Open Accessibility Menu

Sign up for Live Healthy eNewsletter here.

Sweetwater County has two more COVID-19 cases

  • Category: Health & Wellness
  • Posted On:
  • Written By: Sweetwater County COVID-19 Emergency Operations Center Public Information Office
Sweetwater County has two more COVID-19 cases

Restaurant closes to ensure staff safety

Two more Rock Springs residents have been notified they have COVD-19.

Sweetwater County healthcare agencies were notified of the cases Saturday, April 11, 2020, by a private lab. The eighth and ninth cases include two males, one in his late teens and the other in his 20s. Both are in good condition and self-isolating at home, according to Sweetwater County Public Health.

These two people are linked to cases No. 6, a Green River woman in her 40s, and No.7, a Green River woman in her 20s.

Three of the recent cases are people who are employed at Santa Fe Southwest Grill. Owners Cory Gardner and Shane Patterson have closed the restaurant for at least the next two weeks.

When they learned one of their associates was linked to someone who tested positive, the staff began taking extra precautions, and the associate went into home isolation, Gardner said.

“We continued to operate while implementing standard cleaning and sanitizing procedures,” Gardner told the community on the restaurant’s Facebook page. The owners were notified Thursday evening that the associate also tested positive for the virus.

They closed the restaurant Friday for the Day of Prayer and the Easter weekend. They now will remain closed for at least two weeks.

“You love your community so much, and you build a business,” Gardner said. “We are so thankful for this community and all of the kind comments we’ve gotten on our Facebook page.”

Sara Geffre, Environmental Health Supervisor with the Sweetwater County District Board of Health, said there is no evidence that coronavirus can be spread through prepared foods.

“Please know there is no reason for panic, or to be afraid to order food from any restaurant in Sweetwater County,” Geffre said. “The restaurants follow the Wyoming Food Code, and are inspected twice a year.

“I am a stickler on hand washing, and that is the first thing I do on my inspections. In this crazy time, I would say our restaurants are cleaner than they have ever been, and employees are washing their hands more than they ever have before,” she said.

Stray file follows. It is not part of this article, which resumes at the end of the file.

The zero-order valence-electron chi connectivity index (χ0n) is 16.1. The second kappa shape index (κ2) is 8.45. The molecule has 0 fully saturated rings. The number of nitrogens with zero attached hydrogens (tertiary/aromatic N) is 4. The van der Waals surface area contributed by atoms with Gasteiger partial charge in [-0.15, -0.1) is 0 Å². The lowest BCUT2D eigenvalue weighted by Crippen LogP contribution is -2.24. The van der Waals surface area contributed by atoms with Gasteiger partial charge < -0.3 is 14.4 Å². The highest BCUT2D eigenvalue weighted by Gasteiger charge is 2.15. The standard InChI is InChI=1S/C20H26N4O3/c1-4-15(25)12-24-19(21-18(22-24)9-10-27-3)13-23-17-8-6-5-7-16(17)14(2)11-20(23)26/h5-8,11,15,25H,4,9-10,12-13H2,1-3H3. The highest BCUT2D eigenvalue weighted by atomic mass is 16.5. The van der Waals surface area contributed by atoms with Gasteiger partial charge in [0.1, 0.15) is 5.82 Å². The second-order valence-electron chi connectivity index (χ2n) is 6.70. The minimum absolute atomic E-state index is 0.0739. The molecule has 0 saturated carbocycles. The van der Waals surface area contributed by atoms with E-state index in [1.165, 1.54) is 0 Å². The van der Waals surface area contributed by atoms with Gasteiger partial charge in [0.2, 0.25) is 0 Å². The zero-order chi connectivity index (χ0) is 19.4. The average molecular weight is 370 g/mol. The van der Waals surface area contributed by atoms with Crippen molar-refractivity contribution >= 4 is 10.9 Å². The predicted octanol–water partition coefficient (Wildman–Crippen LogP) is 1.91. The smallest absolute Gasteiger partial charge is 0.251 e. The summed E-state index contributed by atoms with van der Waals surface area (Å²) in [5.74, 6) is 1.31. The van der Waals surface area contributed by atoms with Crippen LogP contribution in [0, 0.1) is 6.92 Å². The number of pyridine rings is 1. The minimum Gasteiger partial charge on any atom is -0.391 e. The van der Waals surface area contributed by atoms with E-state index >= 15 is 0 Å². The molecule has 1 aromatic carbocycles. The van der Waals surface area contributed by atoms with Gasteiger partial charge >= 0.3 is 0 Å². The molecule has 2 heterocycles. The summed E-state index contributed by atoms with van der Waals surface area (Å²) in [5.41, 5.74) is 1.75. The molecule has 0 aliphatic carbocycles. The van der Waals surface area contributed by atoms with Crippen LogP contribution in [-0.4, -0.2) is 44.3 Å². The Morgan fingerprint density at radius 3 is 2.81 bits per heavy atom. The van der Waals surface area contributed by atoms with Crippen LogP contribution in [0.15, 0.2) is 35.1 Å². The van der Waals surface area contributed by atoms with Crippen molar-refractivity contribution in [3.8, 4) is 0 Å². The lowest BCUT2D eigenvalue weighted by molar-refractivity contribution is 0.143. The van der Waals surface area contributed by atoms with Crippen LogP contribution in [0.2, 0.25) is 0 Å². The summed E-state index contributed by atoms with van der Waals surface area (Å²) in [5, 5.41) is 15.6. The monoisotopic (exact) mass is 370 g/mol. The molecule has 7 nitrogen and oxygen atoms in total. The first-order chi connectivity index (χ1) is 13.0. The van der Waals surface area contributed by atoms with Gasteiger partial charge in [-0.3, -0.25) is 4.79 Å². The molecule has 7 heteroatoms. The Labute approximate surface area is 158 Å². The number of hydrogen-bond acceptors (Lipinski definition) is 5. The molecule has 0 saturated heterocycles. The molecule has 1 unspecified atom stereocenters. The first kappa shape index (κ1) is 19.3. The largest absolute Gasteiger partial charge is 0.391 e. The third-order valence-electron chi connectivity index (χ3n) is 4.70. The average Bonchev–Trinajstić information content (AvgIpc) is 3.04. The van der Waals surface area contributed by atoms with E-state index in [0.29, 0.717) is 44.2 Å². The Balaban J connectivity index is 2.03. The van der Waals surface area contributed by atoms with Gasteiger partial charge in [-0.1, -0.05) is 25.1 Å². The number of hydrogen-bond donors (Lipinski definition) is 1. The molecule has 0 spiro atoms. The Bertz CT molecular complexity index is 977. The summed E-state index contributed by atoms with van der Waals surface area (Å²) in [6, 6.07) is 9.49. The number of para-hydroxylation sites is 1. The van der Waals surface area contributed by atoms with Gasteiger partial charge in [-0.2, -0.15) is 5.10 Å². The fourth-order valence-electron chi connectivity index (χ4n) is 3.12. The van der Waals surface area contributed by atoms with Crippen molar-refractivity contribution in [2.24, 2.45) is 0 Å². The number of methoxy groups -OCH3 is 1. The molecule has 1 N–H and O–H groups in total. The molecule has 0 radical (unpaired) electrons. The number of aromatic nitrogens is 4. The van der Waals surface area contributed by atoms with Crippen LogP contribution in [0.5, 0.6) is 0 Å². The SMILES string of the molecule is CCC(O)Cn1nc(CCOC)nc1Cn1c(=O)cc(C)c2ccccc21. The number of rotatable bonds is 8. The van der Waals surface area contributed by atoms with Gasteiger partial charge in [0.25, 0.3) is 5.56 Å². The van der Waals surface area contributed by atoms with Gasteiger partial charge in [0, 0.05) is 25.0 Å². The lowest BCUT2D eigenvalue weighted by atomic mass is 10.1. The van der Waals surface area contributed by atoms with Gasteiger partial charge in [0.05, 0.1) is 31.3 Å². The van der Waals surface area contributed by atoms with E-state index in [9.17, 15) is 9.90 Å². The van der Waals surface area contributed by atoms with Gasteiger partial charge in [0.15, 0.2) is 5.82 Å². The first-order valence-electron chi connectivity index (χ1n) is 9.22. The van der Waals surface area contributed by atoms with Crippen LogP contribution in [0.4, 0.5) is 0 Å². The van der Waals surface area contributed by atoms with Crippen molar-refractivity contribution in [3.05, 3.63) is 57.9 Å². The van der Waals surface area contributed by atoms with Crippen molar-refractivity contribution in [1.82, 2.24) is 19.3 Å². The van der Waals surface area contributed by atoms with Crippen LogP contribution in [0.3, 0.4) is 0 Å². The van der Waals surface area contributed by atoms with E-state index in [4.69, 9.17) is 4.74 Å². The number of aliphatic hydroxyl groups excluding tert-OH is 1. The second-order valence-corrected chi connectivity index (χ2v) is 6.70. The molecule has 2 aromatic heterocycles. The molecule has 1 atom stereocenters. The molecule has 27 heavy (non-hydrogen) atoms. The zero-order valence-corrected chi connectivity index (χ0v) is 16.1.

Geffre has recently spoken with many area restaurant owners and manager to discuss the measures they are taking during this pandemic.

“I am blown away with how serious they are taking this and doing everything to ensure safety of their food,” Geffre said. “Please continue to support the restaurant/food industry. I am, and will continue to do so.”

According to the Centers for Disease Control and Prevention, “coronaviruses are generally thought to be spread from person-to-person through respiratory droplets. Currently there is no evidence to support transmission of COVID-19 associated with food.”

Like many area restaurants with licensed kitchens, Gardner said “cleanliness is a huge thing for us. That’s a big a point of pride with us. When the coronavirus hit, we doubled our efforts to take extra precautions. The iPad we take out to the parking lot is sanitized between orders.

“We made the decision to close for at least two weeks,” Gardner said. “We don’t want to put anyone at risk. None of us want to be carriers.”

Community spread remains a concern. If someone tests positive, but a specific source for their infection cannot be determined, it will become more difficult to contain the outbreak of COVID-19 in Sweetwater County.

Three Sweetwater County people who tested positive are now fully recovered.

The third, fifth, sixth and seventh cases remain in self-isolation in good condition with only mild symptoms treatable from home.

Sweetwater County Public Health begins contact tracing as soon as a positive patient is identified. Through contact tracing, probable cases are identified. A “probable” case is defined as a close contact of a confirmed positive who is symptomatic, but who has not been tested in an effort to conserve testing supplies.

To stop community spread, it’s important to stay 6-feet away from people you are not housed with, send only one person to the grocery story, and stay home if possible.

If you have a temperature of 100 or greater or a cough, call your provider or call the MHSC COVID-19 Nurse Triage Line at 307-522-8523 to discuss COVID-19 symptoms. Don’t touch your T-zone – eyes, nose and mouth. Cover your cough –cough and sneeze into your sleeve or a tissue, NOT in your hands.

More health and community updates can be found at,,, and